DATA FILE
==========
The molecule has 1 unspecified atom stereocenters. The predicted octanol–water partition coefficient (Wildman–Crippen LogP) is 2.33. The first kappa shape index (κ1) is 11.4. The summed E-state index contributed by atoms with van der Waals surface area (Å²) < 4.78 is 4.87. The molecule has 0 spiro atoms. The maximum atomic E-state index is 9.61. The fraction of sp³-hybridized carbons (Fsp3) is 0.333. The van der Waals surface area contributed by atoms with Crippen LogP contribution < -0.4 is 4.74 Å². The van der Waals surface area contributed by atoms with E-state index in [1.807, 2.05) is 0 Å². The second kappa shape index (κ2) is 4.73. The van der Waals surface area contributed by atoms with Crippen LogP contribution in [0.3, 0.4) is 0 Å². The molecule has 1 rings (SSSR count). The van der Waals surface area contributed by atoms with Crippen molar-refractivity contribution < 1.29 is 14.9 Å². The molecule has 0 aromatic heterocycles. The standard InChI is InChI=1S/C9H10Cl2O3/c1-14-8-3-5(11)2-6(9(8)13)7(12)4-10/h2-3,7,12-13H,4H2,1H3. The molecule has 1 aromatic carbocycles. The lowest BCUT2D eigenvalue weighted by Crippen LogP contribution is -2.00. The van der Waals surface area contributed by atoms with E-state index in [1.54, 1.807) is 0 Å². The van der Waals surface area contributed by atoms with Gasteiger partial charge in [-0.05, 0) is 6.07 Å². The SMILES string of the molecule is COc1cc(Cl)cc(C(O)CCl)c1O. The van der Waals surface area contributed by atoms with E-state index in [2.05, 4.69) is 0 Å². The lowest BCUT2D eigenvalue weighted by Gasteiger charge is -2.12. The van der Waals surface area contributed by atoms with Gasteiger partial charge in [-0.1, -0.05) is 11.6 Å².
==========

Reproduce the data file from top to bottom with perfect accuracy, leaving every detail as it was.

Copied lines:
The molecule has 1 unspecified atom stereocenters. The predicted octanol–water partition coefficient (Wildman–Crippen LogP) is 2.33. The first kappa shape index (κ1) is 11.4. The summed E-state index contributed by atoms with van der Waals surface area (Å²) < 4.78 is 4.87. The molecule has 0 spiro atoms. The maximum atomic E-state index is 9.61. The fraction of sp³-hybridized carbons (Fsp3) is 0.333. The van der Waals surface area contributed by atoms with Crippen LogP contribution < -0.4 is 4.74 Å². The van der Waals surface area contributed by atoms with E-state index in [1.807, 2.05) is 0 Å². The second kappa shape index (κ2) is 4.73. The van der Waals surface area contributed by atoms with Crippen LogP contribution in [0.3, 0.4) is 0 Å². The molecule has 1 rings (SSSR count). The van der Waals surface area contributed by atoms with Crippen molar-refractivity contribution < 1.29 is 14.9 Å². The molecule has 0 aromatic heterocycles. The standard InChI is InChI=1S/C9H10Cl2O3/c1-14-8-3-5(11)2-6(9(8)13)7(12)4-10/h2-3,7,12-13H,4H2,1H3. The molecule has 1 aromatic carbocycles. The lowest BCUT2D eigenvalue weighted by Crippen LogP contribution is -2.00. The van der Waals surface area contributed by atoms with E-state index in [1.54, 1.807) is 0 Å². The van der Waals surface area contributed by atoms with Gasteiger partial charge in [-0.05, 0) is 6.07 Å². The SMILES string of the molecule is COc1cc(Cl)cc(C(O)CCl)c1O. The van der Waals surface area contributed by atoms with E-state index in [2.05, 4.69) is 0 Å². The lowest BCUT2D eigenvalue weighted by Gasteiger charge is -2.12. The van der Waals surface area contributed by atoms with Gasteiger partial charge in [-0.1, -0.05) is 11.6 Å².